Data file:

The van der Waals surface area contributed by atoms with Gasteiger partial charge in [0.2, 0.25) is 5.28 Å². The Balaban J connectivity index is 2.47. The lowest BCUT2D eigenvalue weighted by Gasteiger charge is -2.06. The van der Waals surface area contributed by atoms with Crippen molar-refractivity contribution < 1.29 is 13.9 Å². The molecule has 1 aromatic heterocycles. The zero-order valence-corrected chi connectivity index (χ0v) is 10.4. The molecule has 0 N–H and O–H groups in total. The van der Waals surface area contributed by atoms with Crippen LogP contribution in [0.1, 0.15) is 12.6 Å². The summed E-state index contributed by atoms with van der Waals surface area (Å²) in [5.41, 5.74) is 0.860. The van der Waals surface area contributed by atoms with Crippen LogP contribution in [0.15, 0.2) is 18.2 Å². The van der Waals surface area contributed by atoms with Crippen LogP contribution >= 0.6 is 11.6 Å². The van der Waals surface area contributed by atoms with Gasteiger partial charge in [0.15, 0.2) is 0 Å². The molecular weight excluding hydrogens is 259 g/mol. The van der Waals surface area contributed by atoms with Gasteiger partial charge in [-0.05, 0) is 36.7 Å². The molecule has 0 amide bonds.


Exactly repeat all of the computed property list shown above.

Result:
The van der Waals surface area contributed by atoms with Gasteiger partial charge in [0.2, 0.25) is 5.28 Å². The Balaban J connectivity index is 2.47. The lowest BCUT2D eigenvalue weighted by Gasteiger charge is -2.06. The van der Waals surface area contributed by atoms with Crippen molar-refractivity contribution < 1.29 is 13.9 Å². The molecule has 1 aromatic heterocycles. The zero-order valence-corrected chi connectivity index (χ0v) is 10.4. The molecule has 0 N–H and O–H groups in total. The van der Waals surface area contributed by atoms with Crippen LogP contribution in [0.1, 0.15) is 12.6 Å². The summed E-state index contributed by atoms with van der Waals surface area (Å²) in [5.41, 5.74) is 0.860. The van der Waals surface area contributed by atoms with Crippen LogP contribution in [0.15, 0.2) is 18.2 Å². The van der Waals surface area contributed by atoms with Crippen LogP contribution >= 0.6 is 11.6 Å². The van der Waals surface area contributed by atoms with Gasteiger partial charge in [0.15, 0.2) is 0 Å². The molecular weight excluding hydrogens is 259 g/mol. The van der Waals surface area contributed by atoms with Gasteiger partial charge in [-0.05, 0) is 36.7 Å². The molecule has 0 amide bonds.